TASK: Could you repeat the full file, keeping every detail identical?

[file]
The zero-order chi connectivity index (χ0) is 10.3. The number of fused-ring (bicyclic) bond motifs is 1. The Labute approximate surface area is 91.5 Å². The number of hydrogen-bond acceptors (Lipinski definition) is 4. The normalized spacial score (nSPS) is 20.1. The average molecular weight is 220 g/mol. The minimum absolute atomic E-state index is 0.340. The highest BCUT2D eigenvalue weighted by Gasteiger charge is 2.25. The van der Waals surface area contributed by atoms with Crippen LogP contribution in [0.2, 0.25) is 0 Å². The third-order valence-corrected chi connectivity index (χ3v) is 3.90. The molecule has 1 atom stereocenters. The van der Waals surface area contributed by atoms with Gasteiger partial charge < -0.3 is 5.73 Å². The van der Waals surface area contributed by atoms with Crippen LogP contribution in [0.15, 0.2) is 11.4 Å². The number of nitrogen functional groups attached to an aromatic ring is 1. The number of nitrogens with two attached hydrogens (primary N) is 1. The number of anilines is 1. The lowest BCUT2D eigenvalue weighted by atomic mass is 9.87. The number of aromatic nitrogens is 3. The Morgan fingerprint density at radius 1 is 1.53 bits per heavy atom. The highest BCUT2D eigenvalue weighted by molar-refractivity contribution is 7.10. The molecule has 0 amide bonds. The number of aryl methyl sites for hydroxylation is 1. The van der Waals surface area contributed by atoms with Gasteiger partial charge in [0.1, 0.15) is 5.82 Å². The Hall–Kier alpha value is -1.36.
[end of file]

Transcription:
The zero-order chi connectivity index (χ0) is 10.3. The number of fused-ring (bicyclic) bond motifs is 1. The Labute approximate surface area is 91.5 Å². The number of hydrogen-bond acceptors (Lipinski definition) is 4. The normalized spacial score (nSPS) is 20.1. The average molecular weight is 220 g/mol. The minimum absolute atomic E-state index is 0.340. The highest BCUT2D eigenvalue weighted by Gasteiger charge is 2.25. The van der Waals surface area contributed by atoms with Crippen LogP contribution in [0.2, 0.25) is 0 Å². The third-order valence-corrected chi connectivity index (χ3v) is 3.90. The molecule has 1 atom stereocenters. The van der Waals surface area contributed by atoms with Gasteiger partial charge < -0.3 is 5.73 Å². The van der Waals surface area contributed by atoms with Crippen LogP contribution in [0.15, 0.2) is 11.4 Å². The number of nitrogen functional groups attached to an aromatic ring is 1. The number of nitrogens with two attached hydrogens (primary N) is 1. The number of anilines is 1. The lowest BCUT2D eigenvalue weighted by atomic mass is 9.87. The number of aromatic nitrogens is 3. The Morgan fingerprint density at radius 1 is 1.53 bits per heavy atom. The highest BCUT2D eigenvalue weighted by molar-refractivity contribution is 7.10. The molecule has 0 amide bonds. The number of aryl methyl sites for hydroxylation is 1. The van der Waals surface area contributed by atoms with Gasteiger partial charge in [0.1, 0.15) is 5.82 Å². The Hall–Kier alpha value is -1.36.